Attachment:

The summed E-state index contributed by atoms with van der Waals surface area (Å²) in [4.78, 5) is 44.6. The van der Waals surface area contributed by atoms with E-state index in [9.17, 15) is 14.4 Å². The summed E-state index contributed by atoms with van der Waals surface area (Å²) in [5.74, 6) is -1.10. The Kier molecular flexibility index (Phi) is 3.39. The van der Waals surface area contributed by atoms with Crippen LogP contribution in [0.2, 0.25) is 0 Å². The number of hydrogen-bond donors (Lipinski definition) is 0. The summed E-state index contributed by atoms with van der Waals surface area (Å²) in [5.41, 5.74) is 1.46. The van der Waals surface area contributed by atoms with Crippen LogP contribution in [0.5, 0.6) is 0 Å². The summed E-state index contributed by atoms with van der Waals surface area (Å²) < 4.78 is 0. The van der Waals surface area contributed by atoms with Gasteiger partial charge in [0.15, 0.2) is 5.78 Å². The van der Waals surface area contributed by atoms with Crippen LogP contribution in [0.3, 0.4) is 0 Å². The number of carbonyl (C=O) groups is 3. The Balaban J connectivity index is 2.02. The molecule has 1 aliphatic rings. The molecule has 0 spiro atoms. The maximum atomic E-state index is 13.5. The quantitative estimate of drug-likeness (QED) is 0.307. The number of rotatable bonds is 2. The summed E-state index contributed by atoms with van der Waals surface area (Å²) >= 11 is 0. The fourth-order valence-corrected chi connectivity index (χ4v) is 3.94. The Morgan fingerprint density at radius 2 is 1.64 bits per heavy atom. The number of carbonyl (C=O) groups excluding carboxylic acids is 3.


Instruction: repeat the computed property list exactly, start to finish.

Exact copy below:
The summed E-state index contributed by atoms with van der Waals surface area (Å²) in [4.78, 5) is 44.6. The van der Waals surface area contributed by atoms with E-state index in [9.17, 15) is 14.4 Å². The summed E-state index contributed by atoms with van der Waals surface area (Å²) in [5.74, 6) is -1.10. The Kier molecular flexibility index (Phi) is 3.39. The van der Waals surface area contributed by atoms with Crippen LogP contribution in [0.2, 0.25) is 0 Å². The number of hydrogen-bond donors (Lipinski definition) is 0. The summed E-state index contributed by atoms with van der Waals surface area (Å²) in [5.41, 5.74) is 1.46. The van der Waals surface area contributed by atoms with Crippen LogP contribution in [0.5, 0.6) is 0 Å². The summed E-state index contributed by atoms with van der Waals surface area (Å²) < 4.78 is 0. The van der Waals surface area contributed by atoms with Gasteiger partial charge in [0.15, 0.2) is 5.78 Å². The van der Waals surface area contributed by atoms with Crippen LogP contribution in [0.3, 0.4) is 0 Å². The number of carbonyl (C=O) groups is 3. The Balaban J connectivity index is 2.02. The molecule has 1 aliphatic rings. The molecule has 0 spiro atoms. The maximum atomic E-state index is 13.5. The quantitative estimate of drug-likeness (QED) is 0.307. The number of rotatable bonds is 2. The summed E-state index contributed by atoms with van der Waals surface area (Å²) >= 11 is 0. The fourth-order valence-corrected chi connectivity index (χ4v) is 3.94. The Morgan fingerprint density at radius 2 is 1.64 bits per heavy atom. The number of carbonyl (C=O) groups excluding carboxylic acids is 3.